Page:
For REITs, assessing Net Operating Income (NOI) rather than earnings in the norm, with a REIT’s NOI representing rental/lease revenue less operating expenses.

A REIT’s cap rate is the yield an investor receives on a given property, and is equivalent to the NOI of a building dividend by the value of the building.

Lower cap rates mean higher building values, so comparing cap rates across REITs with similar geographical/property type mixes can tell an investor which portfolio of properties may be undervalued relative to each other.

Vacancy rates are another important metric to assess knowing how full a given portfolio of properties is, on average, relative to the overall market can tell an investor if said properties are well managed or not.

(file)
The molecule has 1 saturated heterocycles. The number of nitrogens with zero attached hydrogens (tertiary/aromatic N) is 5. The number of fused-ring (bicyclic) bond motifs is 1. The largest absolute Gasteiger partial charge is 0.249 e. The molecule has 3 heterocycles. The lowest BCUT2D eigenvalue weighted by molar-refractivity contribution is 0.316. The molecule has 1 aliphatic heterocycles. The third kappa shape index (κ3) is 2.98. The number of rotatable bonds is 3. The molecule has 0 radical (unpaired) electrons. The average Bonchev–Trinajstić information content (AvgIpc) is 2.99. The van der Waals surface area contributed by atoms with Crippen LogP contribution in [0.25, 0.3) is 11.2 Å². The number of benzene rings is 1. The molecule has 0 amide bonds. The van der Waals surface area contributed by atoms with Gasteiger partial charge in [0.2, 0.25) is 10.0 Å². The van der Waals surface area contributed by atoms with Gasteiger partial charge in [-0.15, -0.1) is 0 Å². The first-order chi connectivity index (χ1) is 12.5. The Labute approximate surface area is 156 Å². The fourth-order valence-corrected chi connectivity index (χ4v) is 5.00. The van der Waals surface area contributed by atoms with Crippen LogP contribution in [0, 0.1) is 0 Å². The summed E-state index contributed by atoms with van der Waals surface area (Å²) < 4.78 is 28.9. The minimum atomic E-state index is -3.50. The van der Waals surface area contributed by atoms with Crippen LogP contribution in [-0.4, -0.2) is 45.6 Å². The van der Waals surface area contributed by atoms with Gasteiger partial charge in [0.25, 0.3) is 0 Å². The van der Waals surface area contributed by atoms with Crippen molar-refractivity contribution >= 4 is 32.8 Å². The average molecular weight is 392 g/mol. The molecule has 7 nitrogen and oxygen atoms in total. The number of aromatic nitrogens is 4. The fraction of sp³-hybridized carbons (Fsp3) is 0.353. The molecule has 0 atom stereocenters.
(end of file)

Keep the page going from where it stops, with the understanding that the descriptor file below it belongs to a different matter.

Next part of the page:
Invest wisely, my friends.

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Real estate industry taking precautions during COVID-19

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Jason Yochim, CEO of the SRA, holds a conference call with agents three times a week to share news, advice and protocols.

“With no more open houses, we’ve advised our agents on what we call essential sales activity,” he said in an interview. “For example, if I want to move to that bigger house I’ve always wanted, maybe now is not the time to do that.”

On the flip side, some people need to move. Life changes such as divorce, or settling an estate, or moving for employment purposes are considered essential housing transactions, Yochim noted.

“We’re guiding our members that way. We’re (also) encouraging them to utilize technology for showings, whether it’s Facebook live or virtual tour products.”